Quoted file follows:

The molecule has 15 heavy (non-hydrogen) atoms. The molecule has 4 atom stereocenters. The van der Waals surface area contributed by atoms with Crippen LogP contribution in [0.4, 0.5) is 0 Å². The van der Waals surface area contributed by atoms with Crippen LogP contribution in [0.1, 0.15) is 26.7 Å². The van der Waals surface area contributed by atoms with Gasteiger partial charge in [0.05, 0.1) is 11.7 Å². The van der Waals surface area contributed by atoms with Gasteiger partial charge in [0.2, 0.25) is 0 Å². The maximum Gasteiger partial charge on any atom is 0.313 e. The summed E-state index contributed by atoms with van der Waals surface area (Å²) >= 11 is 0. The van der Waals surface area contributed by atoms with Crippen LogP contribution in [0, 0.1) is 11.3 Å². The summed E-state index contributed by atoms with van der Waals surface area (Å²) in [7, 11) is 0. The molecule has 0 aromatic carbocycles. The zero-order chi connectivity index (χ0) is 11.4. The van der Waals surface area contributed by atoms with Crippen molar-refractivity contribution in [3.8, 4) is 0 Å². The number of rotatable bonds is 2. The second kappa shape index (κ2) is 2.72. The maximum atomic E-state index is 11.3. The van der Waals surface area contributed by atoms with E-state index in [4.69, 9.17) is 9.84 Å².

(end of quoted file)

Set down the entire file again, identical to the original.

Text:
The molecule has 15 heavy (non-hydrogen) atoms. The molecule has 4 atom stereocenters. The van der Waals surface area contributed by atoms with Crippen LogP contribution in [0.4, 0.5) is 0 Å². The van der Waals surface area contributed by atoms with Crippen LogP contribution in [0.1, 0.15) is 26.7 Å². The van der Waals surface area contributed by atoms with Gasteiger partial charge in [0.05, 0.1) is 11.7 Å². The van der Waals surface area contributed by atoms with Gasteiger partial charge in [0.2, 0.25) is 0 Å². The maximum Gasteiger partial charge on any atom is 0.313 e. The summed E-state index contributed by atoms with van der Waals surface area (Å²) >= 11 is 0. The van der Waals surface area contributed by atoms with Crippen LogP contribution in [0, 0.1) is 11.3 Å². The summed E-state index contributed by atoms with van der Waals surface area (Å²) in [7, 11) is 0. The molecule has 0 aromatic carbocycles. The zero-order chi connectivity index (χ0) is 11.4. The van der Waals surface area contributed by atoms with Crippen molar-refractivity contribution in [3.8, 4) is 0 Å². The number of rotatable bonds is 2. The second kappa shape index (κ2) is 2.72. The maximum atomic E-state index is 11.3. The van der Waals surface area contributed by atoms with E-state index in [4.69, 9.17) is 9.84 Å².